International Space Station Had To Dodge Piece Of ‘Space Junk’ This Week
NASA is calling for funding to better track space debris after the International Space Station had to dodge a piece of oncoming space junk.
The space agency announced on September 22 that it was working with US Space Command to track the debris, which was expected to pass within 1.39 kilometres of the ISS at 6.21pm EST that day.
To ensure the flying piece of junk didn’t collide with the station, controllers fired the thrusters on a Progress spacecraft docked to the station for two and a half minutes about an hour before the object’s closest approach.
NASA said the three people currently onboard the ISS were not in danger, but they boarded the Soyuz spacecraft docked to the station ‘out of an abundance of caution’.
Thankfully the debris passed without incident, but NASA Administrator Jim Bridenstine said more action needs to be taken so space junk can be more closely monitored.
In a tweet after the station’s manoeuvre, he wrote:
In the last 2 weeks, there have been 3 high concern potential conjunctions. Debris is getting worse! Time for Congress to provide @CommerceGov with the $15 mil requested by @POTUS for the Office of Space Commerce.
Bridenstine said the ISS has already had to move three times this year to avoid debris, indicating it is a continual concern.
An August newsletter from NASA’s Orbital Debris Program Office said the ISS previously manoeuvred to avoid debris on April 19 and July 3. The first manoeuvre was to avoid debris from a Chinese weather satellite destroyed in a 2007 anti-satellite weapons test, while the second was caused by debris from a Soviet-era upper stage motor that broke apart in 2003.
NASA did not identify the debris involved in the latest incident, though space analyst Jonathan McDowell later said it was from an upper stage of a Japanese H-2A rocket that launched the Ibuki-2, or GOSAT-2, Earth science satellite in October 2018.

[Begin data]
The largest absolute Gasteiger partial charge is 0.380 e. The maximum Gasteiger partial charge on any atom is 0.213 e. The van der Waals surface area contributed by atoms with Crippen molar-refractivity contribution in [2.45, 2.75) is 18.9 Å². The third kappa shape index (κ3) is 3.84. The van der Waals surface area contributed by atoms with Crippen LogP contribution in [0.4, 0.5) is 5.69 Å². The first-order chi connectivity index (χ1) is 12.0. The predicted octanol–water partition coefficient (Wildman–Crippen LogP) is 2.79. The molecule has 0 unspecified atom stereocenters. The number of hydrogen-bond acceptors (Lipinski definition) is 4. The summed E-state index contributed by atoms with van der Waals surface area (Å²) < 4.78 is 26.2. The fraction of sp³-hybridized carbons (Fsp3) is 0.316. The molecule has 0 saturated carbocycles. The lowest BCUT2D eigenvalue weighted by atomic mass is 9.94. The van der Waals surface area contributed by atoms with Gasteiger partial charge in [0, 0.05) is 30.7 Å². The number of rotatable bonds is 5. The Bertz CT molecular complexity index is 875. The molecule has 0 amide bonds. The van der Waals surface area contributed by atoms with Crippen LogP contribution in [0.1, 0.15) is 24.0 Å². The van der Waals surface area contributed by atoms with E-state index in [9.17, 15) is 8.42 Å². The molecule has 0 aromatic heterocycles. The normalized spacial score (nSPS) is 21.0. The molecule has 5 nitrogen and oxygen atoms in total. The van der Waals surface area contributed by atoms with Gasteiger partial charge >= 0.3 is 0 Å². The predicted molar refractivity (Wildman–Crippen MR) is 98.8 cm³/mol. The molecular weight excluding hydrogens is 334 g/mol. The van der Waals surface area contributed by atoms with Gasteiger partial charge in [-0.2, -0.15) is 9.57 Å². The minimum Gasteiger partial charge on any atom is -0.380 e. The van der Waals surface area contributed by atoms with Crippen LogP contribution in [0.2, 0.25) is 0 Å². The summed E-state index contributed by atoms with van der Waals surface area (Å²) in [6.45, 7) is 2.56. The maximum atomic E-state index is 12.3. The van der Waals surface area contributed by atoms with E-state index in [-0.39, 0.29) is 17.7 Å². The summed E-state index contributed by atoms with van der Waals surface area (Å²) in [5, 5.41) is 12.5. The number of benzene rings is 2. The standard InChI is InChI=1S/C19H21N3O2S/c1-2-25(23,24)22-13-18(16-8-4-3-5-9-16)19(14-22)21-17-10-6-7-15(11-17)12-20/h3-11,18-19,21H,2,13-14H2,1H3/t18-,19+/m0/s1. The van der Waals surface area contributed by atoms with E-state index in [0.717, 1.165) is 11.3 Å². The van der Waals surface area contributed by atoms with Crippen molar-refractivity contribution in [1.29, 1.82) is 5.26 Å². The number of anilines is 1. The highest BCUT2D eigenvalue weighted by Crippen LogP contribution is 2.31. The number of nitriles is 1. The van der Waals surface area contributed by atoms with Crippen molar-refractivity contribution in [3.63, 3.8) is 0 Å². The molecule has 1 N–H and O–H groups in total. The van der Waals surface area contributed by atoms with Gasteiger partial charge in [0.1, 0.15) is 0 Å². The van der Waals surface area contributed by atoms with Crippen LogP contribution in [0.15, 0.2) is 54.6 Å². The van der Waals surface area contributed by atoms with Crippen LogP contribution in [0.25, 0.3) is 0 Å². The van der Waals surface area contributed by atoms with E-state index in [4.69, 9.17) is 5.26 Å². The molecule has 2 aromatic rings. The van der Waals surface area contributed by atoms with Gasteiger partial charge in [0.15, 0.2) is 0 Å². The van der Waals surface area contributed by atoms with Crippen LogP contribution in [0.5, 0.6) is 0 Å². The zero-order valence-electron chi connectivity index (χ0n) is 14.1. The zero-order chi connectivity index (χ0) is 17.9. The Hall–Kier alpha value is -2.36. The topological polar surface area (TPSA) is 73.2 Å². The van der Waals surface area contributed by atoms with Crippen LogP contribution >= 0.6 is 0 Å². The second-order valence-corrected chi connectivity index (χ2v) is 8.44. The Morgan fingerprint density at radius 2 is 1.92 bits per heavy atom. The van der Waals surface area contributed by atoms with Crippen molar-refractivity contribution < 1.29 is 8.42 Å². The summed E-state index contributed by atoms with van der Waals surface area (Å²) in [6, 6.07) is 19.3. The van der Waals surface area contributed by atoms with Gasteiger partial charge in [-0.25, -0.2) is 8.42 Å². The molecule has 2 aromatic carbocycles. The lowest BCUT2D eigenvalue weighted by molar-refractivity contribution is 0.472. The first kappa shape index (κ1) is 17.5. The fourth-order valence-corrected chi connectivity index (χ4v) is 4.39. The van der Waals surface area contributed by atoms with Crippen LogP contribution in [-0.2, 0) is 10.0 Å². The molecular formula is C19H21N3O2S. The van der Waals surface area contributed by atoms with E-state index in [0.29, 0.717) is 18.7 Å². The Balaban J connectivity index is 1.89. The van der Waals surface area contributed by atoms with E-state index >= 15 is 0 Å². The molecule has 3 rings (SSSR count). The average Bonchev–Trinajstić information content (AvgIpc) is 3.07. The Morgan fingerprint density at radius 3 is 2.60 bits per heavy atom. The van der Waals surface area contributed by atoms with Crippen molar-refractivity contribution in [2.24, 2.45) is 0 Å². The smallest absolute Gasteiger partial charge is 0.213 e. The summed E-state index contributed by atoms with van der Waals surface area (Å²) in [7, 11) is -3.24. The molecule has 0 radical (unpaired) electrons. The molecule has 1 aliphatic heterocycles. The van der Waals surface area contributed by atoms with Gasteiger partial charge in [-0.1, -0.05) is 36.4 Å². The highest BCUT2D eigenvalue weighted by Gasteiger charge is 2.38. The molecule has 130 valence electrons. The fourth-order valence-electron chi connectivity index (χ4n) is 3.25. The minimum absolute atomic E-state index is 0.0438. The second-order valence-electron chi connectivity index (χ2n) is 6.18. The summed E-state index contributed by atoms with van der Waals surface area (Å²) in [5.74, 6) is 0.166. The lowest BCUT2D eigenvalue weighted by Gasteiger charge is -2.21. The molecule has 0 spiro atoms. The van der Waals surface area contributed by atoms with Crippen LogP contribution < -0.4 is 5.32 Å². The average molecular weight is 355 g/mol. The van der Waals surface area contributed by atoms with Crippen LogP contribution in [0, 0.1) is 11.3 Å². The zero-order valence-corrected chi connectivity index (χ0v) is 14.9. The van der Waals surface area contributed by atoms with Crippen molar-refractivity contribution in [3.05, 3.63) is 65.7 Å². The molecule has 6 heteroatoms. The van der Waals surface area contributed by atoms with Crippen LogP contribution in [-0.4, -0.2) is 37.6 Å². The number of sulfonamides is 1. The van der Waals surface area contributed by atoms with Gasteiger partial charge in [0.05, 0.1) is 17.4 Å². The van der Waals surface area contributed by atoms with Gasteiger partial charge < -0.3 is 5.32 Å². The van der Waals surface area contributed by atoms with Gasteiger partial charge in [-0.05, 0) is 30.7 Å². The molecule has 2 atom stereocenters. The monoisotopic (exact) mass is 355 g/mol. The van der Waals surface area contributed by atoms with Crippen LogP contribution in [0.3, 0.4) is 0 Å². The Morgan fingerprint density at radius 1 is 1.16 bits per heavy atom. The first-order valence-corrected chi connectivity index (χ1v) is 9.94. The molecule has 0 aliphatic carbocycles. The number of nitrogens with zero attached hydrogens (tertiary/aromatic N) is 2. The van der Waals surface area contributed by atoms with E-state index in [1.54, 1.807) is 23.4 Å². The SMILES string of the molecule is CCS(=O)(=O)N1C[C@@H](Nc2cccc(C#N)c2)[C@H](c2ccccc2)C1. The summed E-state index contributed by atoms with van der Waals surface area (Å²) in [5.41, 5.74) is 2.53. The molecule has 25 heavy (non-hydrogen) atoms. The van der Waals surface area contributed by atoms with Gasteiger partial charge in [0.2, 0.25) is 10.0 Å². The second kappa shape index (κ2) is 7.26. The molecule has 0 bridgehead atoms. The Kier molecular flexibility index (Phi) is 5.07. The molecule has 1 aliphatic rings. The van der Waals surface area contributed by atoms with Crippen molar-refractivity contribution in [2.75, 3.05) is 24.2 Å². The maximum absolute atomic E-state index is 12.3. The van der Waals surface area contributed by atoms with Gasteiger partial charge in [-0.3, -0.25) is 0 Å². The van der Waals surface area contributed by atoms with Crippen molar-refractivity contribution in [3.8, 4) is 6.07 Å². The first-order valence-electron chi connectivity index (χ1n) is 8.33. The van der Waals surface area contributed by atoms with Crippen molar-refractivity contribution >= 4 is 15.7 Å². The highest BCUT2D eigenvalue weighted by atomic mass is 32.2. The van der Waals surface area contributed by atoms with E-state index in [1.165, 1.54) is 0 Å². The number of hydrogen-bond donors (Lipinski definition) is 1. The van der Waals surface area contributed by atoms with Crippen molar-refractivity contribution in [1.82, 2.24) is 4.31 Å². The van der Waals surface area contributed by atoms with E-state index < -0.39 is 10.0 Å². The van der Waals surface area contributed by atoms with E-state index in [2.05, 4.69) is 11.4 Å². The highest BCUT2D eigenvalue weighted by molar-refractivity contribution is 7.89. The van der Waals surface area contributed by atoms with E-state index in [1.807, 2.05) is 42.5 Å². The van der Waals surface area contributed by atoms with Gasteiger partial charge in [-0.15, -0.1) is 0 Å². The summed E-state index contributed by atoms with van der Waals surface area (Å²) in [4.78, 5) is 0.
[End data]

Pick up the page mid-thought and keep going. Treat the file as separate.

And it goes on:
The debris object that ISS avoided is now available on SpaceTrack as 2018-084CQ, 46477, from the breakup of Japan’s H-2A F40 rocket stage.
Bridenstine announced the signing of a new memorandum outlining cooperation between NASA and the US Space Force on September 22, alongside Space Force chief of space operations General John ‘Jay’ Raymond.
Per Space News, Raymond commented:
We partner in space situational awareness. We have NASA representatives on our operations floor.
One of the thousands and thousands of objects that we track, and the most critical object that we track, is the International Space Station, making sure that we can keep that asset safe and protect the astronauts that call that home.
The $15 million mentioned by Bridenstine was requested by the Commerce Department for the Office of Space Commerce in its fiscal year 2021 budget proposal, with the bulk of the funding going to space traffic management work.
A spending bill passed in July rejected the request because it was still awaiting the final report requested by a fiscal year 2020 spending bill to examine which agency was best suited for civil space traffic management.
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NASA Orbital Debris Program Office